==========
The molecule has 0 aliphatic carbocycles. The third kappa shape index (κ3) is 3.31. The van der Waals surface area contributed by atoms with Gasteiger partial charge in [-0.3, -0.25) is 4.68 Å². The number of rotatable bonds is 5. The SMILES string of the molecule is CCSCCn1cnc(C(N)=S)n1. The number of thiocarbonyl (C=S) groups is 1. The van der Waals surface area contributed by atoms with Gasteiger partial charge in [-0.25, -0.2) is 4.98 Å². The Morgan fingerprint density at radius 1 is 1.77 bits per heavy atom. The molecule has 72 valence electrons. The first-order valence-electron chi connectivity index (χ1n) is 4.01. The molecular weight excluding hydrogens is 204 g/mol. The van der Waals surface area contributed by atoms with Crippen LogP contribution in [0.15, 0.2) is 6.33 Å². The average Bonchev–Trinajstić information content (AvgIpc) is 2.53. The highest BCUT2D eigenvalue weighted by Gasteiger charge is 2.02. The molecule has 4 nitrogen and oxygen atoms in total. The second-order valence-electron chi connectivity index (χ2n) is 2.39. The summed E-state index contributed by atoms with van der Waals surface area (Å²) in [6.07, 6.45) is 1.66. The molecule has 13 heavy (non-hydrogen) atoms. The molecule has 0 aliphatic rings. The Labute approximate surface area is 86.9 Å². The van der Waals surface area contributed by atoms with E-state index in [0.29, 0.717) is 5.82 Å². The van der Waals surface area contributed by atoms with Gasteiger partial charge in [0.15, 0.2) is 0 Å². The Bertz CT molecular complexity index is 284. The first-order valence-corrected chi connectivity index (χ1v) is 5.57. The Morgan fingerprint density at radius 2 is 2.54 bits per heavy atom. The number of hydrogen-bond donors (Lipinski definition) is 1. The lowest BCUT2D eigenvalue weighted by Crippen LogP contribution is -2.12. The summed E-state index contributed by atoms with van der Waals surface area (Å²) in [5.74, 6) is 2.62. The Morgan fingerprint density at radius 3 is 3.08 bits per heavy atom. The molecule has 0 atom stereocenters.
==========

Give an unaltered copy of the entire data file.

The molecule has 0 aliphatic carbocycles. The third kappa shape index (κ3) is 3.31. The van der Waals surface area contributed by atoms with Gasteiger partial charge in [-0.3, -0.25) is 4.68 Å². The number of rotatable bonds is 5. The SMILES string of the molecule is CCSCCn1cnc(C(N)=S)n1. The number of thiocarbonyl (C=S) groups is 1. The van der Waals surface area contributed by atoms with Gasteiger partial charge in [-0.25, -0.2) is 4.98 Å². The Morgan fingerprint density at radius 1 is 1.77 bits per heavy atom. The molecule has 72 valence electrons. The first-order valence-electron chi connectivity index (χ1n) is 4.01. The molecular weight excluding hydrogens is 204 g/mol. The van der Waals surface area contributed by atoms with Crippen LogP contribution in [0.15, 0.2) is 6.33 Å². The average Bonchev–Trinajstić information content (AvgIpc) is 2.53. The highest BCUT2D eigenvalue weighted by Gasteiger charge is 2.02. The molecule has 4 nitrogen and oxygen atoms in total. The second-order valence-electron chi connectivity index (χ2n) is 2.39. The summed E-state index contributed by atoms with van der Waals surface area (Å²) in [6.07, 6.45) is 1.66. The molecule has 13 heavy (non-hydrogen) atoms. The molecule has 0 aliphatic rings. The Labute approximate surface area is 86.9 Å². The van der Waals surface area contributed by atoms with E-state index in [0.29, 0.717) is 5.82 Å². The van der Waals surface area contributed by atoms with Gasteiger partial charge in [0.15, 0.2) is 0 Å². The Bertz CT molecular complexity index is 284. The first-order valence-corrected chi connectivity index (χ1v) is 5.57. The Morgan fingerprint density at radius 2 is 2.54 bits per heavy atom. The number of hydrogen-bond donors (Lipinski definition) is 1. The lowest BCUT2D eigenvalue weighted by Crippen LogP contribution is -2.12. The summed E-state index contributed by atoms with van der Waals surface area (Å²) in [5.74, 6) is 2.62. The Morgan fingerprint density at radius 3 is 3.08 bits per heavy atom. The molecule has 0 atom stereocenters.